|Eastbound (compass northwest) BNSF stacks have just come across Lake Pend Oreille and are headed toward Bonner's Springs, Idaho.|
|An eastbound grain train rolls across Lake Pend Oreille|
|More eastbound grain above a pleasure boat.|
|A pusher and eastbound stacks roll above another pleasure boat on Lake Pend Oreille.|
|A Union Pacific stray is crossing the lake.|
|From high above the water, we see westbound autos crossing Lake Pend Oreille, with Sandpoint, Idaho in the background.|
|Westbound stacks cross blue Lake Pend Oreille.|
|Eastbound stacks (compass northwest) are approaching Sandpoint, Idaho.|
I understand that many people are not enraptured by trains. For example, in researching this article, I came across a web site in which the author excoriated the railroad bridge that crosses Lake Pend Oreille and included a photograph to demonstrate how close BNSF tracks pass to some of the restaurants in downtown Sandpoint, stating: "This is how close the trains run -- very scary and highly disturbing." The author was concerned that someday a train might derail, spilling oil or other toxic chemicals into the lake and/or over downtown Sandpoint streets. The following link will take you to the web site and photograph: http://www.lynnebuchanan.com/blog/2016/9/29/lake-pend-oreillepristine-beauty-at-the-heart-of-coal-and-oil-train-traffic.
The web site contains many beautiful photographs and eloquently discusses the author's concerns for preserving wetlands across the United States and around the world. I share her concerns, and it is not my intent to criticize what she has written. Rather, I mean simply to point out how differently people can react to the same thing. I have eaten at the same restaurant where the photograph was taken. Where the photographer was scared and disturbed, I was thrilled to eat a good meal and watch trains roll through the funnel. I drank a beer or two and felt as happy as I am capable of feeling.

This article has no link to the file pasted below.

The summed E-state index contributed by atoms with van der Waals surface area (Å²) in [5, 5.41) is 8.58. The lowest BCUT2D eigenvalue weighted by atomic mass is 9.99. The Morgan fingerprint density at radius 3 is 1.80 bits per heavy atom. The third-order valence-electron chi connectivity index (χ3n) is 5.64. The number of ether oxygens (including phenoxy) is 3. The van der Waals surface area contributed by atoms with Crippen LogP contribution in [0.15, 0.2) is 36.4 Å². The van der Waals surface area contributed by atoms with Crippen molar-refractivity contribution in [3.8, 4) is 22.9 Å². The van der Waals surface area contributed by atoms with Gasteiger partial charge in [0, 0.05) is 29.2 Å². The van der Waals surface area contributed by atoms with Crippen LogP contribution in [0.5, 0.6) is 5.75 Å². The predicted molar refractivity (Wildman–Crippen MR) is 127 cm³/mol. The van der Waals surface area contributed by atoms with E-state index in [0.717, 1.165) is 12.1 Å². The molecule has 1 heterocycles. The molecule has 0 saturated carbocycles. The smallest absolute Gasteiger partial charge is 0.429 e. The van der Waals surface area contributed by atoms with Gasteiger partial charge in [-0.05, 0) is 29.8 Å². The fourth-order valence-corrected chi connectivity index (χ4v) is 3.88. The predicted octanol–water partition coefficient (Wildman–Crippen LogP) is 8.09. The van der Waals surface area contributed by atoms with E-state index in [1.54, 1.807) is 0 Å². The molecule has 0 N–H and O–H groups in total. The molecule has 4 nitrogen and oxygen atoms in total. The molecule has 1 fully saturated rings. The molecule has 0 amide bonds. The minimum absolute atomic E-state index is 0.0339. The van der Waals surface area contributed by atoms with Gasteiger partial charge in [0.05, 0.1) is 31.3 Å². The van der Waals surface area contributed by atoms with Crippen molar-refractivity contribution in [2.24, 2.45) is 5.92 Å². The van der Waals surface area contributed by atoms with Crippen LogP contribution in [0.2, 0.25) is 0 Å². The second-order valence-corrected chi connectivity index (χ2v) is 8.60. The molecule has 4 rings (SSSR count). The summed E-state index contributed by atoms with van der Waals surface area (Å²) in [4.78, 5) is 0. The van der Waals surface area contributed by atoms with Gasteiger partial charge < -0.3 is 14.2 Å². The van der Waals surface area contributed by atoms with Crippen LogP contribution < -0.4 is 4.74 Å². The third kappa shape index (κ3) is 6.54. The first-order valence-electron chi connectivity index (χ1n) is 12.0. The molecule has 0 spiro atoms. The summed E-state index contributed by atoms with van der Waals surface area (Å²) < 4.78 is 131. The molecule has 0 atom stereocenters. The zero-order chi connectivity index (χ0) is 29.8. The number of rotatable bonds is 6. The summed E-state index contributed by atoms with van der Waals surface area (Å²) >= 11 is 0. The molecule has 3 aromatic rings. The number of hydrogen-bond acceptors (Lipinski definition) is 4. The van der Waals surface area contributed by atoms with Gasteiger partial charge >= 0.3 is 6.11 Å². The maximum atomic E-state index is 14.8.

This is why I believe that life is like an object viewed below the surface of water. The angle of incidence determines what one sees -- or does not see. Thus, one man's heaven is one woman's hell, because we are viewing the same thing from different angles. That does not mean that one view is correct and one incorrect. Both are accurate images of the reality in which we live. I understand the physics behind the angle of incidence, but I do not understand and cannot explain why that which brings me pleasure brings another pain. Only poetry comes close, and the best is Milton's: "They also serve who only stand and wait."
So what did I see stirring in the depths of tranquil blue Lake Pend Oreille? I believe I caught a glimpse of the black dog that chases us all. We live our lives in the hope that it never quite catches us, but it is always out there somewhere, and it always does eventually catch up. If we can find a moment's respite, we should seize it -- whatever the angle of incidence.
To see my other posts, go to waltersrail.com.